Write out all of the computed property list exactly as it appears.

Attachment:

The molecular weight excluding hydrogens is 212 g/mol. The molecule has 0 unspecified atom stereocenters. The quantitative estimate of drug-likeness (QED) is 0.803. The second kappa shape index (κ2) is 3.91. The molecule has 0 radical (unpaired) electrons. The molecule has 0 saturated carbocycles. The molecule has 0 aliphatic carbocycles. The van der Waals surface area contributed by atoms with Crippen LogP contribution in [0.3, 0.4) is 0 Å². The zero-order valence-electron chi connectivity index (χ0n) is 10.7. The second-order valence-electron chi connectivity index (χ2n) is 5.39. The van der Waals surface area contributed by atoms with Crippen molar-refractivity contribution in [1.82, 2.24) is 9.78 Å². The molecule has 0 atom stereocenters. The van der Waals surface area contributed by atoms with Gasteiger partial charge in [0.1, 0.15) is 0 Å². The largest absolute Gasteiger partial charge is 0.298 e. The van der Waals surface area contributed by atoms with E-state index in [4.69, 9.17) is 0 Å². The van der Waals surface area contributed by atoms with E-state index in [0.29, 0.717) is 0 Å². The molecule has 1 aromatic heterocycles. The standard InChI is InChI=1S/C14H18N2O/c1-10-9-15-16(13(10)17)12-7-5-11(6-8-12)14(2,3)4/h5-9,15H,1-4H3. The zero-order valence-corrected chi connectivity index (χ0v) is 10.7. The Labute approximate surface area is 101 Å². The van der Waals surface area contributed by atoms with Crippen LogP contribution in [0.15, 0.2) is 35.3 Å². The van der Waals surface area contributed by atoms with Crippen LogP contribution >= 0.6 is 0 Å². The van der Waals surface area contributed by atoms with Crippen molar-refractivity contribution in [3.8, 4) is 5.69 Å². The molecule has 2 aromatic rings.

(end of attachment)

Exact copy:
The molecular weight excluding hydrogens is 212 g/mol. The molecule has 0 unspecified atom stereocenters. The quantitative estimate of drug-likeness (QED) is 0.803. The second kappa shape index (κ2) is 3.91. The molecule has 0 radical (unpaired) electrons. The molecule has 0 saturated carbocycles. The molecule has 0 aliphatic carbocycles. The van der Waals surface area contributed by atoms with Crippen LogP contribution in [0.3, 0.4) is 0 Å². The zero-order valence-electron chi connectivity index (χ0n) is 10.7. The second-order valence-electron chi connectivity index (χ2n) is 5.39. The van der Waals surface area contributed by atoms with Crippen molar-refractivity contribution in [1.82, 2.24) is 9.78 Å². The molecule has 0 atom stereocenters. The van der Waals surface area contributed by atoms with Gasteiger partial charge in [0.1, 0.15) is 0 Å². The largest absolute Gasteiger partial charge is 0.298 e. The van der Waals surface area contributed by atoms with E-state index in [4.69, 9.17) is 0 Å². The van der Waals surface area contributed by atoms with E-state index in [0.29, 0.717) is 0 Å². The molecule has 1 aromatic heterocycles. The standard InChI is InChI=1S/C14H18N2O/c1-10-9-15-16(13(10)17)12-7-5-11(6-8-12)14(2,3)4/h5-9,15H,1-4H3. The zero-order valence-corrected chi connectivity index (χ0v) is 10.7. The Labute approximate surface area is 101 Å². The van der Waals surface area contributed by atoms with Crippen LogP contribution in [0.15, 0.2) is 35.3 Å². The van der Waals surface area contributed by atoms with Crippen LogP contribution >= 0.6 is 0 Å². The van der Waals surface area contributed by atoms with Crippen molar-refractivity contribution in [3.8, 4) is 5.69 Å². The molecule has 2 aromatic rings.